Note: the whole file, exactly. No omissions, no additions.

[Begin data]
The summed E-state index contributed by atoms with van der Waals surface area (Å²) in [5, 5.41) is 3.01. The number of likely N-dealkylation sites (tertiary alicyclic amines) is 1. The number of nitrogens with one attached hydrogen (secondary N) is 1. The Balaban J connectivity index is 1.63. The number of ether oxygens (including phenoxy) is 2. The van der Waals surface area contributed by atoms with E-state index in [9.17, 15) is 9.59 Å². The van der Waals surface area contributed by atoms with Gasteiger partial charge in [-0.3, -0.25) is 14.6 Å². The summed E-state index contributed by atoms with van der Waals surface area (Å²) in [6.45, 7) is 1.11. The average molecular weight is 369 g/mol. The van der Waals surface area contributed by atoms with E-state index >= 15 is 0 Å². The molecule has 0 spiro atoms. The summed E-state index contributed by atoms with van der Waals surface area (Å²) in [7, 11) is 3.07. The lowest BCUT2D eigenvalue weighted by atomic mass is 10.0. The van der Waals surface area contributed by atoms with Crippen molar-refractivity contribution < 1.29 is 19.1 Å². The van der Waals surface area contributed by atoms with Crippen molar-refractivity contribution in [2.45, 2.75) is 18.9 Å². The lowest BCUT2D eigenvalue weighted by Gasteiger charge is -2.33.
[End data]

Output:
The summed E-state index contributed by atoms with van der Waals surface area (Å²) in [5, 5.41) is 3.01. The number of likely N-dealkylation sites (tertiary alicyclic amines) is 1. The number of nitrogens with one attached hydrogen (secondary N) is 1. The Balaban J connectivity index is 1.63. The number of ether oxygens (including phenoxy) is 2. The van der Waals surface area contributed by atoms with E-state index in [9.17, 15) is 9.59 Å². The van der Waals surface area contributed by atoms with Gasteiger partial charge in [-0.3, -0.25) is 14.6 Å². The summed E-state index contributed by atoms with van der Waals surface area (Å²) in [6.45, 7) is 1.11. The average molecular weight is 369 g/mol. The van der Waals surface area contributed by atoms with E-state index >= 15 is 0 Å². The molecule has 0 spiro atoms. The summed E-state index contributed by atoms with van der Waals surface area (Å²) in [7, 11) is 3.07. The lowest BCUT2D eigenvalue weighted by atomic mass is 10.0. The van der Waals surface area contributed by atoms with Crippen molar-refractivity contribution < 1.29 is 19.1 Å². The van der Waals surface area contributed by atoms with Crippen molar-refractivity contribution in [2.45, 2.75) is 18.9 Å². The lowest BCUT2D eigenvalue weighted by Gasteiger charge is -2.33.